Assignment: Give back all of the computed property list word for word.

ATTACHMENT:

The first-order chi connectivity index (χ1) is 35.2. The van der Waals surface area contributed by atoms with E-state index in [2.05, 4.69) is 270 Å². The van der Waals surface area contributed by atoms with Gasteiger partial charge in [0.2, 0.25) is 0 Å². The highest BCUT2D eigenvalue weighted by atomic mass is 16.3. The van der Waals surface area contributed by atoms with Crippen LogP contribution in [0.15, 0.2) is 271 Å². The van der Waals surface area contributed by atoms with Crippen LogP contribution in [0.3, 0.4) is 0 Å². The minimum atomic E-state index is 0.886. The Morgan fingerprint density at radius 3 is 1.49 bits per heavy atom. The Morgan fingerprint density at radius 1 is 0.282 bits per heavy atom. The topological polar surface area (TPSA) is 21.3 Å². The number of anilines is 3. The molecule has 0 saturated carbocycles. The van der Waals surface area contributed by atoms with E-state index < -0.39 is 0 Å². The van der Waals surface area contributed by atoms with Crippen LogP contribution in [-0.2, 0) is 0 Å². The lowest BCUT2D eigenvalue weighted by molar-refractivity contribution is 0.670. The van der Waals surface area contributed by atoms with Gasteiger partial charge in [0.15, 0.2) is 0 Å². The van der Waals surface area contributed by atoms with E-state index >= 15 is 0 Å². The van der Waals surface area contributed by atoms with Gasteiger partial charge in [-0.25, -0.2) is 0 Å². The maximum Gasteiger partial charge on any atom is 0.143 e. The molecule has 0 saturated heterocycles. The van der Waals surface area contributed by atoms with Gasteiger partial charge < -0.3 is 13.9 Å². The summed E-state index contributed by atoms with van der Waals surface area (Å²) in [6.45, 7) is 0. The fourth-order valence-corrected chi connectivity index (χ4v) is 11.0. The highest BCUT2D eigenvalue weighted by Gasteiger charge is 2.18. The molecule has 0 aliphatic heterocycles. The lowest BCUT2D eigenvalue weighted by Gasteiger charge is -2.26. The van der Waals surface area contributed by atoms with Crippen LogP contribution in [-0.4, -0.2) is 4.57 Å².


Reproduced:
The first-order chi connectivity index (χ1) is 35.2. The van der Waals surface area contributed by atoms with E-state index in [2.05, 4.69) is 270 Å². The van der Waals surface area contributed by atoms with Gasteiger partial charge in [0.2, 0.25) is 0 Å². The highest BCUT2D eigenvalue weighted by atomic mass is 16.3. The van der Waals surface area contributed by atoms with Crippen LogP contribution in [0.15, 0.2) is 271 Å². The van der Waals surface area contributed by atoms with Crippen LogP contribution in [0.3, 0.4) is 0 Å². The minimum atomic E-state index is 0.886. The Morgan fingerprint density at radius 3 is 1.49 bits per heavy atom. The Morgan fingerprint density at radius 1 is 0.282 bits per heavy atom. The topological polar surface area (TPSA) is 21.3 Å². The number of anilines is 3. The molecule has 0 saturated carbocycles. The van der Waals surface area contributed by atoms with E-state index < -0.39 is 0 Å². The van der Waals surface area contributed by atoms with Crippen LogP contribution in [-0.2, 0) is 0 Å². The lowest BCUT2D eigenvalue weighted by molar-refractivity contribution is 0.670. The van der Waals surface area contributed by atoms with Gasteiger partial charge in [0.15, 0.2) is 0 Å². The van der Waals surface area contributed by atoms with E-state index >= 15 is 0 Å². The van der Waals surface area contributed by atoms with Gasteiger partial charge in [-0.25, -0.2) is 0 Å². The maximum Gasteiger partial charge on any atom is 0.143 e. The molecule has 0 saturated heterocycles. The van der Waals surface area contributed by atoms with Gasteiger partial charge < -0.3 is 13.9 Å². The summed E-state index contributed by atoms with van der Waals surface area (Å²) in [6.45, 7) is 0. The fourth-order valence-corrected chi connectivity index (χ4v) is 11.0. The highest BCUT2D eigenvalue weighted by Gasteiger charge is 2.18. The molecule has 0 aliphatic heterocycles. The lowest BCUT2D eigenvalue weighted by Gasteiger charge is -2.26. The van der Waals surface area contributed by atoms with Crippen LogP contribution in [-0.4, -0.2) is 4.57 Å².